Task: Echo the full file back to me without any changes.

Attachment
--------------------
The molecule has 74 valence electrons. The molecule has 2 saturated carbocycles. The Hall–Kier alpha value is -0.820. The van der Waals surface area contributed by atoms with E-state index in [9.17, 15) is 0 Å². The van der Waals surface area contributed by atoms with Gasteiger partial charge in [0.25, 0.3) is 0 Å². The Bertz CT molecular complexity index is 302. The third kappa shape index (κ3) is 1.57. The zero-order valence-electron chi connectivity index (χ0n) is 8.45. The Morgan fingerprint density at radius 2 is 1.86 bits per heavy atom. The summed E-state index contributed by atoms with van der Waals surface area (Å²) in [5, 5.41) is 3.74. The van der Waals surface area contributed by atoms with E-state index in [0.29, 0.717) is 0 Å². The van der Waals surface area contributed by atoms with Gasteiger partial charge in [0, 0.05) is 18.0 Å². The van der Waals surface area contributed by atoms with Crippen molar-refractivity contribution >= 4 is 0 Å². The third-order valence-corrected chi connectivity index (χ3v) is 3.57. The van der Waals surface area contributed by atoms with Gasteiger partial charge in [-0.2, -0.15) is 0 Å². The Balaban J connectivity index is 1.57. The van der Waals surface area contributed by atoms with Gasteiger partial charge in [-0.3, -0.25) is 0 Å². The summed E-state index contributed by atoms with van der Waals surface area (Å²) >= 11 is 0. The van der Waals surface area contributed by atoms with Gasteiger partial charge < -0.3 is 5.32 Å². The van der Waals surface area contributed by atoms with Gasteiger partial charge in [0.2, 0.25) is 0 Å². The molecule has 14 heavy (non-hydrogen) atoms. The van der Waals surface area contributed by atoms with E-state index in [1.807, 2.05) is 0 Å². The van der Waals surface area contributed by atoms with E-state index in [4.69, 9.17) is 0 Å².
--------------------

The molecule has 74 valence electrons. The molecule has 2 saturated carbocycles. The Hall–Kier alpha value is -0.820. The van der Waals surface area contributed by atoms with E-state index in [9.17, 15) is 0 Å². The van der Waals surface area contributed by atoms with Gasteiger partial charge in [0.25, 0.3) is 0 Å². The Bertz CT molecular complexity index is 302. The third kappa shape index (κ3) is 1.57. The zero-order valence-electron chi connectivity index (χ0n) is 8.45. The Morgan fingerprint density at radius 2 is 1.86 bits per heavy atom. The summed E-state index contributed by atoms with van der Waals surface area (Å²) in [5, 5.41) is 3.74. The van der Waals surface area contributed by atoms with E-state index in [0.29, 0.717) is 0 Å². The van der Waals surface area contributed by atoms with Gasteiger partial charge in [0, 0.05) is 18.0 Å². The van der Waals surface area contributed by atoms with Crippen molar-refractivity contribution >= 4 is 0 Å². The third-order valence-corrected chi connectivity index (χ3v) is 3.57. The van der Waals surface area contributed by atoms with Gasteiger partial charge in [-0.2, -0.15) is 0 Å². The Balaban J connectivity index is 1.57. The van der Waals surface area contributed by atoms with Gasteiger partial charge in [-0.3, -0.25) is 0 Å². The summed E-state index contributed by atoms with van der Waals surface area (Å²) >= 11 is 0. The van der Waals surface area contributed by atoms with Gasteiger partial charge < -0.3 is 5.32 Å². The van der Waals surface area contributed by atoms with Gasteiger partial charge in [0.2, 0.25) is 0 Å². The molecule has 14 heavy (non-hydrogen) atoms. The van der Waals surface area contributed by atoms with E-state index in [1.807, 2.05) is 0 Å². The van der Waals surface area contributed by atoms with E-state index in [4.69, 9.17) is 0 Å².